Wal-Mart is ‘under siege’ by Amazon, trader warns

Increasing competition in the grocery space spells big trouble for Wal-Mart, trader David Seaburg argues.

"Wal-Mart is under siege here," Seaburg, head of equity sales trading at Cowen and Co., said Friday on CNBC's "Trading Nation." "Their biggest revenue driver — the grocery segment — is under attack by Amazon and the acquisition of Whole Foods."

On Thursday, Amazon announced that it will complete its acquisition of Whole Foods on Monday and will immediately cut prices on a range of items in the high-end grocery stores. Shares of Wal-Mart fell by as much as 3 percent in reaction.

"With these cost cuts, Whole Foods is going to be able to go after Wal-Mart's market share, because they're going to attack and go after the customer and take them from Wal-Mart," Seaburg said. "They're going to be able to compete on price and provide a much higher-quality product, and Wal-Mart's going to suffer."

In addition, Seaburg points to the competition posed by Aldi, a German discount supermarket chain that has embarked on an aggressive U.S. expansion.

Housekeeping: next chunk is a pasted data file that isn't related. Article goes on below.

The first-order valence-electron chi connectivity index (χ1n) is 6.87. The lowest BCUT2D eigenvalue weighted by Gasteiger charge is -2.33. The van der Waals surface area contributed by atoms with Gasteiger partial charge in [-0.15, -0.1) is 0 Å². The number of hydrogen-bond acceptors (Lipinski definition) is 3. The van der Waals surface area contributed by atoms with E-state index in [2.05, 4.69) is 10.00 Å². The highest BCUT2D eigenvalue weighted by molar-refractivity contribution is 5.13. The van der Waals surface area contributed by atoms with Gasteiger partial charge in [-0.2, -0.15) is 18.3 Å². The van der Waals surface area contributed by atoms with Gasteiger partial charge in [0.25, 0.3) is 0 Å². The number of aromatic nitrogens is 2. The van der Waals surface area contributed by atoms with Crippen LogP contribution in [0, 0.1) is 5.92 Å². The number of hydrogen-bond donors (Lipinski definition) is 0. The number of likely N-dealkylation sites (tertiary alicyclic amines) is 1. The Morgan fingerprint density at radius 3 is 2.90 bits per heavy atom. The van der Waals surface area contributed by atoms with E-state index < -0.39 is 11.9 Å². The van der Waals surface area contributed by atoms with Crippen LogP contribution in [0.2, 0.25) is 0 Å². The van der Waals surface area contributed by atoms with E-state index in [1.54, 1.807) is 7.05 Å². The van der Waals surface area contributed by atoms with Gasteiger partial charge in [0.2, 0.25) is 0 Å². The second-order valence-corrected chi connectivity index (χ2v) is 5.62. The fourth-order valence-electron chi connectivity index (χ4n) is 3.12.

Aldi is "a discount provider that offers a high-quality product. I think Wal-Mart is going to be under siege from them as well."

While Wal-Mart has been seen as a "relative safety trade," the competitive pressure will soon "come to a head," Seaburg predicted. "I think the stock's expensive here and I don't see much upside."

Not everyone is concerned about the Amazon impact, however.

"I don't think it's a big concern," MKM Partners research analyst Patrick McKeever told CNBC in a phone interview Friday. "Wal-Mart's grocery business is pretty well-differentiated."

"Lower prices will probably attract some new customers into Whole Foods, but I don't think they go low enough for that core Wal-Mart customer," McKeever said.

In addition, Whole Food stores tend to be "in more affluent areas." And while Whole Food's prices may come down, Wal-Mart has done "a pretty good job of improving its overall grocery business – particularly fresh foods."

All in all, the Whole Foods concerns merely represent "a little noise here," said the analyst, who has a neutral rating on Wal-Mart.

Even after a tough end to the week, Wal-Mart shares remain nearly 14 percent higher year to date.



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Sara Eisen

Sara Eisen joined CNBC in December 2013 as a correspondent, focusing on the global consumer. She is co-anchor of the 10AM ET hour of CNBC's "Squawk on the Street" (M-F, 9AM-11AM ET), broadcast from Post 9 at the New York Stock Exchange.

In March 2018, Eisen was named co-anchor of CNBC's "Power Lunch" (M-F, 1PM-3PM ET), which broadcasts from CNBC Global Headquarters in Englewood Cliffs, N.J.

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